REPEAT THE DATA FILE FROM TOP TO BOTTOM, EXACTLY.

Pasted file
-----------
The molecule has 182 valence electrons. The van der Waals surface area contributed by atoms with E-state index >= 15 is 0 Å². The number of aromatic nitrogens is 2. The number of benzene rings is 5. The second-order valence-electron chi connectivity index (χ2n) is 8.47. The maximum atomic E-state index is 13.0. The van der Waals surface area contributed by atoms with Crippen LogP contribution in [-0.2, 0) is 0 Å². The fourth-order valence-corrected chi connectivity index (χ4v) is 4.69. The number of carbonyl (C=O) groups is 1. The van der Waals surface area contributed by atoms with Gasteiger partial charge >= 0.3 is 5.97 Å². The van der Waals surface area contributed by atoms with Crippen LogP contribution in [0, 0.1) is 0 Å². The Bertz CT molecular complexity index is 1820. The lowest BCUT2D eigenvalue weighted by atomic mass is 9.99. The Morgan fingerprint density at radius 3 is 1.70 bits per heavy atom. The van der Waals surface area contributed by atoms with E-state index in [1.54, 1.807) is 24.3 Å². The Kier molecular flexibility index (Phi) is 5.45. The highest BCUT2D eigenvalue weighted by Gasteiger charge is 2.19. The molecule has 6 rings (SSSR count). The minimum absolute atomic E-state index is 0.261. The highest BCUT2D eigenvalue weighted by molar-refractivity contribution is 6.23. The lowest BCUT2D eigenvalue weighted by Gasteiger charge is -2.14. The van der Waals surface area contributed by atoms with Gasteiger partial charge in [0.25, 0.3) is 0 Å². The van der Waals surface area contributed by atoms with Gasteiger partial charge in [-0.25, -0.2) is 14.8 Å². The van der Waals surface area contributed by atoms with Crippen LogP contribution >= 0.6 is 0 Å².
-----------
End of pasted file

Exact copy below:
The molecule has 182 valence electrons. The van der Waals surface area contributed by atoms with E-state index >= 15 is 0 Å². The number of aromatic nitrogens is 2. The number of benzene rings is 5. The second-order valence-electron chi connectivity index (χ2n) is 8.47. The maximum atomic E-state index is 13.0. The van der Waals surface area contributed by atoms with Crippen LogP contribution in [-0.2, 0) is 0 Å². The fourth-order valence-corrected chi connectivity index (χ4v) is 4.69. The number of carbonyl (C=O) groups is 1. The van der Waals surface area contributed by atoms with Gasteiger partial charge >= 0.3 is 5.97 Å². The van der Waals surface area contributed by atoms with Crippen LogP contribution in [0, 0.1) is 0 Å². The Bertz CT molecular complexity index is 1820. The lowest BCUT2D eigenvalue weighted by atomic mass is 9.99. The Morgan fingerprint density at radius 3 is 1.70 bits per heavy atom. The van der Waals surface area contributed by atoms with E-state index in [1.54, 1.807) is 24.3 Å². The Kier molecular flexibility index (Phi) is 5.45. The highest BCUT2D eigenvalue weighted by Gasteiger charge is 2.19. The molecule has 6 rings (SSSR count). The minimum absolute atomic E-state index is 0.261. The highest BCUT2D eigenvalue weighted by molar-refractivity contribution is 6.23. The lowest BCUT2D eigenvalue weighted by Gasteiger charge is -2.14. The van der Waals surface area contributed by atoms with Gasteiger partial charge in [0.25, 0.3) is 0 Å². The van der Waals surface area contributed by atoms with Gasteiger partial charge in [-0.25, -0.2) is 14.8 Å². The van der Waals surface area contributed by atoms with Crippen LogP contribution >= 0.6 is 0 Å².